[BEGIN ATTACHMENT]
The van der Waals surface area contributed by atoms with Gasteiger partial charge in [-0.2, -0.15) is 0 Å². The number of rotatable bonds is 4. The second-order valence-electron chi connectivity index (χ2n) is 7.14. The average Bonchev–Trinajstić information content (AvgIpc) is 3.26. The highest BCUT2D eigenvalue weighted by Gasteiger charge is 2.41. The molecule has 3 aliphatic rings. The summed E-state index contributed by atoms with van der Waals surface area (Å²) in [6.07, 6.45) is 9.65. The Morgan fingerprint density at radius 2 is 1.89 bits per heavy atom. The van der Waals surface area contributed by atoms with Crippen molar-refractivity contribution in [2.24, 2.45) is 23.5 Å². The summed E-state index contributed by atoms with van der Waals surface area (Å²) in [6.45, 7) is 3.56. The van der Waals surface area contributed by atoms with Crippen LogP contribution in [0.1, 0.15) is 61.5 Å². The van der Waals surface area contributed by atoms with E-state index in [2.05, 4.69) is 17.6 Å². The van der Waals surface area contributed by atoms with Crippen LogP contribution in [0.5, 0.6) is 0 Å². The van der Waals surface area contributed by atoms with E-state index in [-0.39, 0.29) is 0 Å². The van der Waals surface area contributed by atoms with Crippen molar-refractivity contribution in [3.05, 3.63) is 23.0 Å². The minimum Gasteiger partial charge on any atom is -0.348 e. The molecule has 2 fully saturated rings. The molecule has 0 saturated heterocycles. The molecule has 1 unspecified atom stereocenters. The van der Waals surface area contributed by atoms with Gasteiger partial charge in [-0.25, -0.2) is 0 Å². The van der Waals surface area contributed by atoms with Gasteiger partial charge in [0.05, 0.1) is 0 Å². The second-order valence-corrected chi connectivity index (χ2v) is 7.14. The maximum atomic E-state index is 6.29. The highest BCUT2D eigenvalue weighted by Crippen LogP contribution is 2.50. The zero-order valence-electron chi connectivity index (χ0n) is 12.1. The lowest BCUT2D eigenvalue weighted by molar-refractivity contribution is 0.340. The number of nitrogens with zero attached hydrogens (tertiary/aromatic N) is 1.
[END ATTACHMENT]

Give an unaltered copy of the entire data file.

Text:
The van der Waals surface area contributed by atoms with Gasteiger partial charge in [-0.2, -0.15) is 0 Å². The number of rotatable bonds is 4. The second-order valence-electron chi connectivity index (χ2n) is 7.14. The average Bonchev–Trinajstić information content (AvgIpc) is 3.26. The highest BCUT2D eigenvalue weighted by Gasteiger charge is 2.41. The molecule has 3 aliphatic rings. The summed E-state index contributed by atoms with van der Waals surface area (Å²) in [6.07, 6.45) is 9.65. The Morgan fingerprint density at radius 2 is 1.89 bits per heavy atom. The van der Waals surface area contributed by atoms with Crippen molar-refractivity contribution in [2.24, 2.45) is 23.5 Å². The summed E-state index contributed by atoms with van der Waals surface area (Å²) in [6.45, 7) is 3.56. The van der Waals surface area contributed by atoms with Crippen LogP contribution in [0.1, 0.15) is 61.5 Å². The van der Waals surface area contributed by atoms with E-state index in [2.05, 4.69) is 17.6 Å². The van der Waals surface area contributed by atoms with Crippen LogP contribution in [0.5, 0.6) is 0 Å². The van der Waals surface area contributed by atoms with E-state index in [-0.39, 0.29) is 0 Å². The van der Waals surface area contributed by atoms with Crippen molar-refractivity contribution in [3.05, 3.63) is 23.0 Å². The minimum Gasteiger partial charge on any atom is -0.348 e. The molecule has 2 fully saturated rings. The molecule has 0 saturated heterocycles. The molecule has 1 unspecified atom stereocenters. The van der Waals surface area contributed by atoms with Gasteiger partial charge in [-0.25, -0.2) is 0 Å². The van der Waals surface area contributed by atoms with Gasteiger partial charge in [0.05, 0.1) is 0 Å². The second-order valence-corrected chi connectivity index (χ2v) is 7.14. The maximum atomic E-state index is 6.29. The highest BCUT2D eigenvalue weighted by Crippen LogP contribution is 2.50. The zero-order valence-electron chi connectivity index (χ0n) is 12.1. The lowest BCUT2D eigenvalue weighted by molar-refractivity contribution is 0.340. The number of nitrogens with zero attached hydrogens (tertiary/aromatic N) is 1.